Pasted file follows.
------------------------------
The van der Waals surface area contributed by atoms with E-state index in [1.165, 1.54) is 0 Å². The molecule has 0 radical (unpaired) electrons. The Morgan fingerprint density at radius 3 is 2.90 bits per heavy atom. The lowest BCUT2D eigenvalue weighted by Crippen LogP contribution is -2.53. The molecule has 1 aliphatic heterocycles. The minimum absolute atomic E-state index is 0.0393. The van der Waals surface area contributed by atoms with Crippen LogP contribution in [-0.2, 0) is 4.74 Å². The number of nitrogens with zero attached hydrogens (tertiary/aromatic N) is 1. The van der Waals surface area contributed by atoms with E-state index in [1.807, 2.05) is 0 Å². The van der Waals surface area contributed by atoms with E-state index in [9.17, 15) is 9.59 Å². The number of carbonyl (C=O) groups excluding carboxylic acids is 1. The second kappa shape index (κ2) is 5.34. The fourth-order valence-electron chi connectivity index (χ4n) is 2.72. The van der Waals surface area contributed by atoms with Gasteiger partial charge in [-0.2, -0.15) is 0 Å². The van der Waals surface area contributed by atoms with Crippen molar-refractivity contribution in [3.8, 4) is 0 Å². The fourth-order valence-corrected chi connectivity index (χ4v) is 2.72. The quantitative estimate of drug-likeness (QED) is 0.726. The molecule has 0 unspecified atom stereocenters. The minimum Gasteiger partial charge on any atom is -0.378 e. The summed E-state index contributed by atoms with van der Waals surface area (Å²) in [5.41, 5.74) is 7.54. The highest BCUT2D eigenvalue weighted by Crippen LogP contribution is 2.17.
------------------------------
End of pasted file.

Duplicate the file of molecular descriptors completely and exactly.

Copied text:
The van der Waals surface area contributed by atoms with E-state index in [1.165, 1.54) is 0 Å². The molecule has 0 radical (unpaired) electrons. The Morgan fingerprint density at radius 3 is 2.90 bits per heavy atom. The lowest BCUT2D eigenvalue weighted by Crippen LogP contribution is -2.53. The molecule has 1 aliphatic heterocycles. The minimum absolute atomic E-state index is 0.0393. The van der Waals surface area contributed by atoms with Crippen LogP contribution in [-0.2, 0) is 4.74 Å². The number of nitrogens with zero attached hydrogens (tertiary/aromatic N) is 1. The van der Waals surface area contributed by atoms with E-state index in [1.807, 2.05) is 0 Å². The van der Waals surface area contributed by atoms with E-state index in [9.17, 15) is 9.59 Å². The number of carbonyl (C=O) groups excluding carboxylic acids is 1. The second kappa shape index (κ2) is 5.34. The fourth-order valence-electron chi connectivity index (χ4n) is 2.72. The van der Waals surface area contributed by atoms with Gasteiger partial charge in [-0.2, -0.15) is 0 Å². The van der Waals surface area contributed by atoms with Crippen molar-refractivity contribution in [3.8, 4) is 0 Å². The fourth-order valence-corrected chi connectivity index (χ4v) is 2.72. The quantitative estimate of drug-likeness (QED) is 0.726. The molecule has 0 unspecified atom stereocenters. The minimum Gasteiger partial charge on any atom is -0.378 e. The summed E-state index contributed by atoms with van der Waals surface area (Å²) in [5.41, 5.74) is 7.54. The highest BCUT2D eigenvalue weighted by Crippen LogP contribution is 2.17.